Hartstern, Robert F.; deWaard, Frans (1986, ASQC) Gilbert/Commonwealth, Inc., Reading, PA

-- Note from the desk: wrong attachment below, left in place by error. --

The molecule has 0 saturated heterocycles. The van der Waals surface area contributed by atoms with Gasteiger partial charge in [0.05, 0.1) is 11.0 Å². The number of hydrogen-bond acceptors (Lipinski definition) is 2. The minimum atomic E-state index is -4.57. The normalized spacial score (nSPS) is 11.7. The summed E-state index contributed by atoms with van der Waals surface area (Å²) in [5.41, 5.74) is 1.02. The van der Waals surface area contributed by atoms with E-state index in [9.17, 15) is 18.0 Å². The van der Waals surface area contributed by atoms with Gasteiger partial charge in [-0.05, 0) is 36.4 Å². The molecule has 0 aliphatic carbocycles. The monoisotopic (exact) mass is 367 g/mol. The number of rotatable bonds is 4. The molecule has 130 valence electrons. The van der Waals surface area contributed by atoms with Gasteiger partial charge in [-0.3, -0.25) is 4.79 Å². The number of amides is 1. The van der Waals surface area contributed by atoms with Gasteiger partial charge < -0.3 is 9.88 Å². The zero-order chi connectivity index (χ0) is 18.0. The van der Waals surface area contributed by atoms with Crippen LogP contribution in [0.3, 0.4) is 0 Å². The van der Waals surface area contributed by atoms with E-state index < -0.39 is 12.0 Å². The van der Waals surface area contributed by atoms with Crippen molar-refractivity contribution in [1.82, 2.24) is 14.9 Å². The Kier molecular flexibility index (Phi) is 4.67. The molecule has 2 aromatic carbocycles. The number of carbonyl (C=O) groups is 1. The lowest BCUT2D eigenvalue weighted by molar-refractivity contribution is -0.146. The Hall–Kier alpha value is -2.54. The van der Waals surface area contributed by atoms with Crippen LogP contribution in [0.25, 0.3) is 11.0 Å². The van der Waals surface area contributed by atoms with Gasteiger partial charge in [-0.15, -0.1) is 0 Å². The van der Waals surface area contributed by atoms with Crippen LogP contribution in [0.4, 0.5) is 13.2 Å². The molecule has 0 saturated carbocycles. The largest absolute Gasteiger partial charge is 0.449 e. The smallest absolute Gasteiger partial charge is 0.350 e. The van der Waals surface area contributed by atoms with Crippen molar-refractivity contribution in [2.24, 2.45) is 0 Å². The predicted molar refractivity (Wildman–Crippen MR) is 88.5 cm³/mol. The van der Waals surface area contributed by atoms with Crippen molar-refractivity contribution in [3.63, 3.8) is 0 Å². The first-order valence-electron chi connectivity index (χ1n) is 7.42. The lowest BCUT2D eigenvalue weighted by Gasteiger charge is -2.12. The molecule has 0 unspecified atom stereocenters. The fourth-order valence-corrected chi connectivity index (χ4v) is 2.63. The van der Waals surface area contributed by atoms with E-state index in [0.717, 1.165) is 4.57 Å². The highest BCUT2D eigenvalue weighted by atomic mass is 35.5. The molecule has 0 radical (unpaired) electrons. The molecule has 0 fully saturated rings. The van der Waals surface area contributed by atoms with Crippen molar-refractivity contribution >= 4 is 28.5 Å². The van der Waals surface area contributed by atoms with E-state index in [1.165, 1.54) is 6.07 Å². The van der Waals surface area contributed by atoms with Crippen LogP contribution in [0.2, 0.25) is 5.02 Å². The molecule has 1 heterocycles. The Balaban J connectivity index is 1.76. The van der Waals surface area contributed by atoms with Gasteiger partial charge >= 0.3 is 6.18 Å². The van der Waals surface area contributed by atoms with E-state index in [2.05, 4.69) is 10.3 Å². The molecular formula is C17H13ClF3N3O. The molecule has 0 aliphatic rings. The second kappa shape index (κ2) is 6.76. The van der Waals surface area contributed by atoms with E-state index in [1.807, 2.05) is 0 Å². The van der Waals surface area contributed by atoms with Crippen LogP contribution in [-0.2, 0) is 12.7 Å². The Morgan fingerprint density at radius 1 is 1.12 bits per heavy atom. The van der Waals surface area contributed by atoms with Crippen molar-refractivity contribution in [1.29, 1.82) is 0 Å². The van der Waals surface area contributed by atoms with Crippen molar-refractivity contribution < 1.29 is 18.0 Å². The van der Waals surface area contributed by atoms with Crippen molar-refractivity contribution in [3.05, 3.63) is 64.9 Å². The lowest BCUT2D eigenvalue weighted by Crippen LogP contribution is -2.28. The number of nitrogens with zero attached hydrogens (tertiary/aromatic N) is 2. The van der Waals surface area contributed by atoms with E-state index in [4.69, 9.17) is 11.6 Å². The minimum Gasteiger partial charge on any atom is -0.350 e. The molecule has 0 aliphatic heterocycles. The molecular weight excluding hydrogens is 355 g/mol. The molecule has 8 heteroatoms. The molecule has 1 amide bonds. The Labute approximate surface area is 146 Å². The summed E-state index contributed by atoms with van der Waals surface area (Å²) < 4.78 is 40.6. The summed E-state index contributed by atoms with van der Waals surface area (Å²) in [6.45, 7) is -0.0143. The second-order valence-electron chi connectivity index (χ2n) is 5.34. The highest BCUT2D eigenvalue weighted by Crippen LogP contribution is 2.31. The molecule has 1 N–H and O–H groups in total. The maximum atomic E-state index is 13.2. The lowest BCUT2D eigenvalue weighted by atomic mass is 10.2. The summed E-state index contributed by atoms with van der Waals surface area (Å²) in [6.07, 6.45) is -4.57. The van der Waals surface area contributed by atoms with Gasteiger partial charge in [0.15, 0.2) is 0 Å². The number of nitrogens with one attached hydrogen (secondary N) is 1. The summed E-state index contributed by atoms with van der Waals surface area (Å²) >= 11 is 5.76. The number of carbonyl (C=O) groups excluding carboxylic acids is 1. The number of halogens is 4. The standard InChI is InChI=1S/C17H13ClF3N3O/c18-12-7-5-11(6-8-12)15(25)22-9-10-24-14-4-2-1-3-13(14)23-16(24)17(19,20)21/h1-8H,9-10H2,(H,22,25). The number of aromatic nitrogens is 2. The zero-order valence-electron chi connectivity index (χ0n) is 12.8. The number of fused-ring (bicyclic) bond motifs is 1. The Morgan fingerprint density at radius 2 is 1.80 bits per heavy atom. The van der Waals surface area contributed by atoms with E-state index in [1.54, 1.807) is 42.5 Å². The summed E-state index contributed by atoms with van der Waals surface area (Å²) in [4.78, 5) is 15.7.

The failure of a facility or product to operate or perform to expected standards is unacceptable in today's business climate. Unfortunately, in many cases, traditional management and engineering techniques are no longer adequate to ensure the achievement of the desired results.Traditionally, the Quality Control measures taken in all types of industries placed the emphasis on production controls during the manufacturing of equipment or the process operation. The application of quality management concepts as used in the aerospace and nuclear industry addresses all activities affecting quality and has been recgonized as beneficial. However, many in the energy production industry have criticized these programs as expensive, unnecessary and uncompromising. There is a fear of applying similar concepts of managing quality to non-nuclear projects due to the extreme cost and burden to schedule, experienced at some nuclear construction projects.More recently these concepts have been expanded to address plant operations, maintenance and modifications. Many in the industry, including my company, have recognized the benefit of increased plant availability through the utilization of a reliability/quality program to obtain the desired results at the minimum possible cost. The effectiveness of such a program is based on the initial establishment of specific reliability and quality objectives. Efforts are then primarily focused on the items which are truly important to achieving these specific objectives. This allows for the desired results being achieved in the most cost effective manner.This paper discusses how proven reliability techniques can be combined with traditional and practical quality management measures. It demonstrates how to achieve the desired reliability, availability and maintainability levels through the application of a graded level of quality management approach.